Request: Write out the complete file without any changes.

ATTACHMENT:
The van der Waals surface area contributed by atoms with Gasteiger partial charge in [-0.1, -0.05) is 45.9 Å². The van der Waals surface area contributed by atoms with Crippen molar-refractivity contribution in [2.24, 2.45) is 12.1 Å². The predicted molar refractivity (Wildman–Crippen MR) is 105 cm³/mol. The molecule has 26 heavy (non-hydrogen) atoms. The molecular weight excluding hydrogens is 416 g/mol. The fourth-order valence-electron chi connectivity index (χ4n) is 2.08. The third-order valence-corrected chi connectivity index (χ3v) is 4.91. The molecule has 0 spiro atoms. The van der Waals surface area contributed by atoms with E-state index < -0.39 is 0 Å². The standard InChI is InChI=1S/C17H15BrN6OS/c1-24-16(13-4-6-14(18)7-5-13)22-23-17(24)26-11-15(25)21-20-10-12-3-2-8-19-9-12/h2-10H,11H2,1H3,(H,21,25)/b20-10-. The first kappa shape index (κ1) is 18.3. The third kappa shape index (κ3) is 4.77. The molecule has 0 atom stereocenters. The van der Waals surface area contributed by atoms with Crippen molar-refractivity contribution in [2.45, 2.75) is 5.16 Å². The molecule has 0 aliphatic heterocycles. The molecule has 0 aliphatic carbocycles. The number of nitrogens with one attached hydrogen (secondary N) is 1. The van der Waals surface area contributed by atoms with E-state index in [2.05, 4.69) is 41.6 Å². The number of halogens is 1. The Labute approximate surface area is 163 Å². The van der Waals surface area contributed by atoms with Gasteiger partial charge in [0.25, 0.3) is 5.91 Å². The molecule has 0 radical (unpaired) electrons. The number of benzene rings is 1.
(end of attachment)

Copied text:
The van der Waals surface area contributed by atoms with Gasteiger partial charge in [-0.1, -0.05) is 45.9 Å². The van der Waals surface area contributed by atoms with Crippen molar-refractivity contribution in [2.24, 2.45) is 12.1 Å². The predicted molar refractivity (Wildman–Crippen MR) is 105 cm³/mol. The molecule has 26 heavy (non-hydrogen) atoms. The molecular weight excluding hydrogens is 416 g/mol. The fourth-order valence-electron chi connectivity index (χ4n) is 2.08. The third-order valence-corrected chi connectivity index (χ3v) is 4.91. The molecule has 0 spiro atoms. The van der Waals surface area contributed by atoms with E-state index < -0.39 is 0 Å². The standard InChI is InChI=1S/C17H15BrN6OS/c1-24-16(13-4-6-14(18)7-5-13)22-23-17(24)26-11-15(25)21-20-10-12-3-2-8-19-9-12/h2-10H,11H2,1H3,(H,21,25)/b20-10-. The first kappa shape index (κ1) is 18.3. The third kappa shape index (κ3) is 4.77. The molecule has 0 atom stereocenters. The van der Waals surface area contributed by atoms with Crippen molar-refractivity contribution in [2.45, 2.75) is 5.16 Å². The molecule has 0 aliphatic heterocycles. The molecule has 0 aliphatic carbocycles. The number of nitrogens with one attached hydrogen (secondary N) is 1. The van der Waals surface area contributed by atoms with E-state index in [2.05, 4.69) is 41.6 Å². The number of halogens is 1. The Labute approximate surface area is 163 Å². The van der Waals surface area contributed by atoms with Gasteiger partial charge in [0.25, 0.3) is 5.91 Å². The molecule has 0 radical (unpaired) electrons. The number of benzene rings is 1.